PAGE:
River City Drumbeat
2020, NR, 94 min. Directed by Anne Flatte, Marlon Johnson.
REVIEWED By Richard Whittaker, Fri., Aug. 7, 2020
Upbeat stories are hard for news outlets to handle. One, they can feel disturbingly rare. Two, disaster always seems to lead. Three, they don't happen overnight. They're the decades that Edward "Nardie" White put into establishing the River City Drum Corp. Underpinning it all is the passing of the baton: White's decision to finally retire, and hand directorship of the corp to Albert Shumake, one of the first students he ever taught and the constant presence alongside the great man.
That's why documentaries like River City Drumbeat are so important, as it tracks - with empathy, insight, and respect - White's final year as conductor. White's life has been dedicated to building this community, and to connecting these kids to their inheritance and larger culture - as Black Americans, as the descendants of slaves, as kids in West Louisville. There's also something wonderful in the way he slides life skills lessons into the corp (kids have to make their own first drum, and that means learning to use a drill, and if you can use a drill, that means a little more control over your world). However, there's also an important lesson about the value of creativity, and how White was told as a teen that he should concentrate on sports, not music, and how radical it was for him to plant his feet and say, as he does at one point, that Black arts matter. That's a subject that has proven very dear to director Marlon Johnson, who has tackled the theme in a series of documentaries (Symphony in D, Deep City, and Theaster Gates). He's found particularly fertile ground in the cracked streets of West Louisville, and in the endless kindness of White. At the same time, there's a constant feeling that what makes White exceptional and vital is his commitment, and that there are plenty of people out there who can and do fulfill that same role (I, for one, would happily sit through a parallel documentary about White's friend and monumental sculptor Ed Hamilton, who briefly appears).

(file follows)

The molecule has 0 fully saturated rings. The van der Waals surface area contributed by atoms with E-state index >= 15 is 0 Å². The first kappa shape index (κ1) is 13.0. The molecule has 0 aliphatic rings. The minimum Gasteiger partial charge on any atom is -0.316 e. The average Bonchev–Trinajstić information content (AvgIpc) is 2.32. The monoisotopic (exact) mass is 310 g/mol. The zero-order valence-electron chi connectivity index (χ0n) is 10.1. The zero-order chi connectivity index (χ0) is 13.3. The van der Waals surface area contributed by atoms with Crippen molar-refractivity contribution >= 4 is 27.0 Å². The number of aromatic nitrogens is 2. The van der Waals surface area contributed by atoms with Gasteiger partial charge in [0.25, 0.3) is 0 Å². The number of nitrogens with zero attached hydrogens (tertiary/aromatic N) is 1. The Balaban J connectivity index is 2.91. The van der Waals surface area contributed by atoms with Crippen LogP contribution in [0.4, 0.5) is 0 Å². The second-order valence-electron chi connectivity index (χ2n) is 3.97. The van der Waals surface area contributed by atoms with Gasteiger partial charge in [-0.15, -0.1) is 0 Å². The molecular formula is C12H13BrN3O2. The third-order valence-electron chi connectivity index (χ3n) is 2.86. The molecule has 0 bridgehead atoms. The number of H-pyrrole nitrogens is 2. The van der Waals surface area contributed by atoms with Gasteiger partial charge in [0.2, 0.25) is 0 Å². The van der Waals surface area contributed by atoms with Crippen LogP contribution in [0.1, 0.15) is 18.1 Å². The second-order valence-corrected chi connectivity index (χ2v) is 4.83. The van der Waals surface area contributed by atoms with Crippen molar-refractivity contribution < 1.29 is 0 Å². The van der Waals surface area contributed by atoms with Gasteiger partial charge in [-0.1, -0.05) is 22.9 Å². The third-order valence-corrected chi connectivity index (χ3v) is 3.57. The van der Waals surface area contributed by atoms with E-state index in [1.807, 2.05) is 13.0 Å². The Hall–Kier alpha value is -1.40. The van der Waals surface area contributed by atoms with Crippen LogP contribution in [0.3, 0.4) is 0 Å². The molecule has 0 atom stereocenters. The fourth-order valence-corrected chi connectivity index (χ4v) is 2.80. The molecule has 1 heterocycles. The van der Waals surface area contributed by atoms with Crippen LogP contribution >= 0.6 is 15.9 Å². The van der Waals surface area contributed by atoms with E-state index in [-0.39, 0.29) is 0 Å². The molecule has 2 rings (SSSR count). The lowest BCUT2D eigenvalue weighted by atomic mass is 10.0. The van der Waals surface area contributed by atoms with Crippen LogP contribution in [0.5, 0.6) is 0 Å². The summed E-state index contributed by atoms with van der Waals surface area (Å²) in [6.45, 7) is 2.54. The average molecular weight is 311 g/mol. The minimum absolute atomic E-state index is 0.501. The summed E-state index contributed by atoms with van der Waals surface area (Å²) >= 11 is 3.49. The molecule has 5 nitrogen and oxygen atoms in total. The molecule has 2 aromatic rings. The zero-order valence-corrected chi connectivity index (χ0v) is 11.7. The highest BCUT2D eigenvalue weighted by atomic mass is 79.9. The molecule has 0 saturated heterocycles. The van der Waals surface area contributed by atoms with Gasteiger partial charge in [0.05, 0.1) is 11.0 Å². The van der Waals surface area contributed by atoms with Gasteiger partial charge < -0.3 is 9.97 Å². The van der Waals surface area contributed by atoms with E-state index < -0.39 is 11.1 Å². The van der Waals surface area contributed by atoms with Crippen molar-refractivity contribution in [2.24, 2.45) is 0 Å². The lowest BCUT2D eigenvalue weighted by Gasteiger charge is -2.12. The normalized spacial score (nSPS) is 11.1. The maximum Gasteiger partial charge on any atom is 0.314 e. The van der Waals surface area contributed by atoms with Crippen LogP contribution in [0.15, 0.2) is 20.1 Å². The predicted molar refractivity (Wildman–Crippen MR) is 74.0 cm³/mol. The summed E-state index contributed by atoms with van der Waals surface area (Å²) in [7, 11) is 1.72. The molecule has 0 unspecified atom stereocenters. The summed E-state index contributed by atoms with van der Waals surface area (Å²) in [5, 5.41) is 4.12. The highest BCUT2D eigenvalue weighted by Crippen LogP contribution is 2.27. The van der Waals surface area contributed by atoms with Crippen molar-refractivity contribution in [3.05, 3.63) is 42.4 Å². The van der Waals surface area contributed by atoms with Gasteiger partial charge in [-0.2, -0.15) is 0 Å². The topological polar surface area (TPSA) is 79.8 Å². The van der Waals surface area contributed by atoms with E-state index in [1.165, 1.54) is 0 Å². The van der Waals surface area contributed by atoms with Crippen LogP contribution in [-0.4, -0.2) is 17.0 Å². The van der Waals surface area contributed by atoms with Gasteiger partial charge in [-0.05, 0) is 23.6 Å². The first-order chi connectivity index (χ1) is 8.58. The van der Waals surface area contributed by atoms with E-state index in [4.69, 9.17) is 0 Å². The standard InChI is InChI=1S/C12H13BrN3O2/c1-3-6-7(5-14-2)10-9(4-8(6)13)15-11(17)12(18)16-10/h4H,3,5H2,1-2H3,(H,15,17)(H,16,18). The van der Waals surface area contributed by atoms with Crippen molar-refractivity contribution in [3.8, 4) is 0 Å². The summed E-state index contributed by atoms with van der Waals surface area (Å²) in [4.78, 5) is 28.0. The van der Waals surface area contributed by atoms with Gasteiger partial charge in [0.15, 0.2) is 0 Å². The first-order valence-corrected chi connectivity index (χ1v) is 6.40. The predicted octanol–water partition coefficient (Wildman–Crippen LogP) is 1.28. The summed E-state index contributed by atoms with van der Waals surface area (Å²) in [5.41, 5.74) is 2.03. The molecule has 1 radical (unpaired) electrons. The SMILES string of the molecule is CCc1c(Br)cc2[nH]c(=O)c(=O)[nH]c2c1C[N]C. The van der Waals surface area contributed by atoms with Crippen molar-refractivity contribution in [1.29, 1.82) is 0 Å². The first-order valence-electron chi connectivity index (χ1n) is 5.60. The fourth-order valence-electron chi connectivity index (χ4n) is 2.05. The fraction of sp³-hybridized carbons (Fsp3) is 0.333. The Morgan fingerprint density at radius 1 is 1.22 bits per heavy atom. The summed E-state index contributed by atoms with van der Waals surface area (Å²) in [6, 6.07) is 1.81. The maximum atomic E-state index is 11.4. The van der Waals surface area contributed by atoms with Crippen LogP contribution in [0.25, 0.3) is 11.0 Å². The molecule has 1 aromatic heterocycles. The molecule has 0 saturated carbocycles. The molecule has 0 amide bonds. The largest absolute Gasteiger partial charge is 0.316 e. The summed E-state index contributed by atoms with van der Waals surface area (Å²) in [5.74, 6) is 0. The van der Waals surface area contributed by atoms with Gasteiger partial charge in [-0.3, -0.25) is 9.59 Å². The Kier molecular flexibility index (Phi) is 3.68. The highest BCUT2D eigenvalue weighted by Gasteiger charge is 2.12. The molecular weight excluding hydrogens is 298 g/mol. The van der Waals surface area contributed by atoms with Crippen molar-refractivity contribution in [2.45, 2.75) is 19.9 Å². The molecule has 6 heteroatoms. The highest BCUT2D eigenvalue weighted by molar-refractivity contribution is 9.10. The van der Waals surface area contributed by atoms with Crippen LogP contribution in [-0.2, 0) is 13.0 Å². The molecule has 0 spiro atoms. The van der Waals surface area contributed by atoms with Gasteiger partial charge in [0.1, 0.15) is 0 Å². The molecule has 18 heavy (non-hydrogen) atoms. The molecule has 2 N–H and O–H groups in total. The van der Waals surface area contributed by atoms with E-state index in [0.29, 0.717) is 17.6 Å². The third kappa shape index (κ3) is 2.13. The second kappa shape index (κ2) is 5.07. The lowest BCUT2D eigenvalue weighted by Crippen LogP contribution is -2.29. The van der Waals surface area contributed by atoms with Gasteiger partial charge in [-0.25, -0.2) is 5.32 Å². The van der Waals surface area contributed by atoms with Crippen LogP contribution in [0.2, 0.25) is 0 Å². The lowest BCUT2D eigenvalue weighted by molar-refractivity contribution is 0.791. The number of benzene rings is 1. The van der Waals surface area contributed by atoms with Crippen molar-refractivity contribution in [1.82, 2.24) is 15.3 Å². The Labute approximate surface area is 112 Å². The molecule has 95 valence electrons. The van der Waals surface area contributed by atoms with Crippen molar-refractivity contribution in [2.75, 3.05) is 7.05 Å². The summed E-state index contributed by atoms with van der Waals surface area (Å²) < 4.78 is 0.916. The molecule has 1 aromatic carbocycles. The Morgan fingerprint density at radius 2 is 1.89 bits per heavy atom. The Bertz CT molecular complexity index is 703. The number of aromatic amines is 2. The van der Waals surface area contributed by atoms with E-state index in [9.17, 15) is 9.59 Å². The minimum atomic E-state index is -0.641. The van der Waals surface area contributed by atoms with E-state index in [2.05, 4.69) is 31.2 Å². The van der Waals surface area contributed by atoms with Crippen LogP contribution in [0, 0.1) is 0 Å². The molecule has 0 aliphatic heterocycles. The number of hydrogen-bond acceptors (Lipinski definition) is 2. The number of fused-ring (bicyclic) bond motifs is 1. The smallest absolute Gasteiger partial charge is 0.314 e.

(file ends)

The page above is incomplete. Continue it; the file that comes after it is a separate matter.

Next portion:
The larger message of River City Drumbeat isn't just about how important White has been to his community. It's about how important community is. That may sound trite, but having this focal point is everything. It's not about creating artists. It's how a kid like Jailen Leavell, who could well have got lost in a system that doesn't care about him, ends up college-bound and with the skills to live and thrive there. It's not even about White's pivotal role in the corp and in the lives of these students. It's in how the community can thrive both without and because of him, and because of people like Shumake who choose to care. It's not in the fact that these kids get to go to other cities for shows and competitions. It's the kid who, for the first time in his life, saw how many stars there are in the night sky because they were away from their neighborhood's streetlights. And it's definitely not about who wins or loses a drum battle. It's about how different communities can come together, compete, even mean mug, but then clap and shake hands. In brittle times like this, that's everything. As one proud parent puts it, that's what it's all about.